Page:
QUAERITUR: non-concelebrating priests and Communion

From a priest reader:

Except when the Archbishop (or another Bishop) is celebrating here at the parish I am not inclined to concelebrate. I prefer to attend in choir as does my associate when one or the other or a visiting preacher is the celebrant ( special feasts, school masses, etc.). What is the protocol for the reception of Holy Communion for when a priest attends in choir dress? We know what it is when a Bishop is present but unsure if the same concessions go to a priest.


I agree. Concelebration should be safe, legal and rare.  Attendance in choir is better on most occasions.

In that case wear proper choir dress, which is cassock and surplice, with biretta.  If you are a canon or rector, etc. that would be a little different.

For reception of Communion, I don’t think there is anything to note, other than priests should always receive Communion wearing a stole.  In the older form (there is no concelebration of course) you would go to the altar and receive kneeling at the step below the footpace.  In the Novus Ordo, I suppose you could do this also, or Communion could be brought to you as you kneel.

I remember in Rome some years ago at a papal Mass in the Basilica of St. Peter seeing a line of canons/clerics receiving from the Holy Father.  One would receive, remove his stole, kiss it, hand it to the next man who kissed it, put it on… received… removed the stole… kissed it… handed it to the next man…

About Fr. John Zuhlsdorf

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  1. TJM says:

    “safe, legal, and rare!” That’s one for the books. Tom

  2. Baron Korf says:

    How would this apply to permanent deacons?

  3. Baron: Indeed it would.

  4. Cal says:

    I have seen non-concelebrating priests put the stole on at the beginning of the communion rite, just before the Lord’s Prayer is begun, wearing it then while kneeling until after the Post-Communion Prayer. I take it that this is an acceptable expansion, rather than just wearing the stole at the moment of reception?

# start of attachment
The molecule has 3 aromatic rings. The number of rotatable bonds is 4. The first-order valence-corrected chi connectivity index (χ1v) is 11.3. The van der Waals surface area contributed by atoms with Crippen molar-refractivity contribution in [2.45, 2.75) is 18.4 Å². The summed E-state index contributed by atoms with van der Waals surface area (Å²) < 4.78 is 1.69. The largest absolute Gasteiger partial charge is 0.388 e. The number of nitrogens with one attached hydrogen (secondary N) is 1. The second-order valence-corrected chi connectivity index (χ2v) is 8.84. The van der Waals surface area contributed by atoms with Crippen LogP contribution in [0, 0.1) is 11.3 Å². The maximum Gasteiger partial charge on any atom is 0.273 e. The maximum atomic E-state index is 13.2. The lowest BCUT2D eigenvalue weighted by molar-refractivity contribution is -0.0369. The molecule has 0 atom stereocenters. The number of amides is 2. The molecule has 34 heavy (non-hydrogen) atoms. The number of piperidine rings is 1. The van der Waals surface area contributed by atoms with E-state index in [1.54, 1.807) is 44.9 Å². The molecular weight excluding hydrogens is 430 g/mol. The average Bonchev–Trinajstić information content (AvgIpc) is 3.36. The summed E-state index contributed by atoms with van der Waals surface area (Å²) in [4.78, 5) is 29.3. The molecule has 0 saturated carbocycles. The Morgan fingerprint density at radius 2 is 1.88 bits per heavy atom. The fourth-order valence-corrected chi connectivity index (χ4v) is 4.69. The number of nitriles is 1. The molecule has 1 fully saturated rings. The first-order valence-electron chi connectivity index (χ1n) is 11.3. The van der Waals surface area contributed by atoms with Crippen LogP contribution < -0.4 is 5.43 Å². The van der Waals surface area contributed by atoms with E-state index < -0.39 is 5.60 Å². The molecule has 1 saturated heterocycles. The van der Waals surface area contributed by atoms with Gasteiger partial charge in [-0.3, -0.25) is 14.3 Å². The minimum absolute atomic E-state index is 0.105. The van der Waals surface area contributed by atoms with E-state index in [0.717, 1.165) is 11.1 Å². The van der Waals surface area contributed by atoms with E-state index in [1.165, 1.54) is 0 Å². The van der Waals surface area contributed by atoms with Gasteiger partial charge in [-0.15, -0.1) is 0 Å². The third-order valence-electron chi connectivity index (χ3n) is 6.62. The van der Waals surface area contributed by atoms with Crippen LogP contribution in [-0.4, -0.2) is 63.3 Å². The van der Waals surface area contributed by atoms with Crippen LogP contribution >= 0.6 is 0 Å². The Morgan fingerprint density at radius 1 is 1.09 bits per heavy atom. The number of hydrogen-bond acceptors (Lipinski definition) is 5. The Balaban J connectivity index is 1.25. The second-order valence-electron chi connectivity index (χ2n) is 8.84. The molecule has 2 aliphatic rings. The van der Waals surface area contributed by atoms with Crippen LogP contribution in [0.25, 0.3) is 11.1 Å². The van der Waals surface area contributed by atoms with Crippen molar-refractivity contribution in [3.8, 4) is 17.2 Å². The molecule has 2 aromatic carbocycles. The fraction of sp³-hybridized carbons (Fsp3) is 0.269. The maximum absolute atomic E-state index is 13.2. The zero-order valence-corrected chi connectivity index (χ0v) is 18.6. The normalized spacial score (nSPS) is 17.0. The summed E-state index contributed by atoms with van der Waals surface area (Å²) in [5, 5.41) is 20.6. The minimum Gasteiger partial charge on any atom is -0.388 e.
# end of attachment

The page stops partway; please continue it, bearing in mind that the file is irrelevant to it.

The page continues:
5. prof. basto says:

    Yes, I tend to agree. But what about what Redemptionis Sacramentum says? What should the impact and interpretation of RS’s norms on concelebration/attendance in choir be?

  6. Arnold says:

    How would this apply to transitional deacons, for that matter? Should a priest or deacon refrain from recieving holy communion if he is without a stole? If a deacon is unable to assist at mass in choir, in which case he would not have a stole either, should he recieve communion?

  7. truthfinder says:

    And what would a rector wear for choir dress?

  8. anon says:

    There is an excellent book coming out this May by Grace Wing Publishers
    (out of England), called “The Holy Eucharist–the World’s Salvation.”
    It was written in the 1980’s by the late Fr. Joseph De Sainte-Marie,
    a very holy Carmelite theologian, who died an early death (he taught at
    the Teresianum in Rome). This book is the most thorough treatment of
    concelebration ever written, supporting fully Fr. Z’s comment about how
    it ought to be done only rarely, if ever. I highly recommend this book
    for every priest! This will be the first time it is publised in an English

  9. Ian says:

    Actually, Father, in the EF there is con-celebration but it is extremely rare. It is only done for the Ordination of a Priest or the Consecration of a Bishop. The Bishop con-celebrates with all of the ordinands. Certainly, it’s not the same conceptually as what is often seen with the OF, but it still does happen in the older books.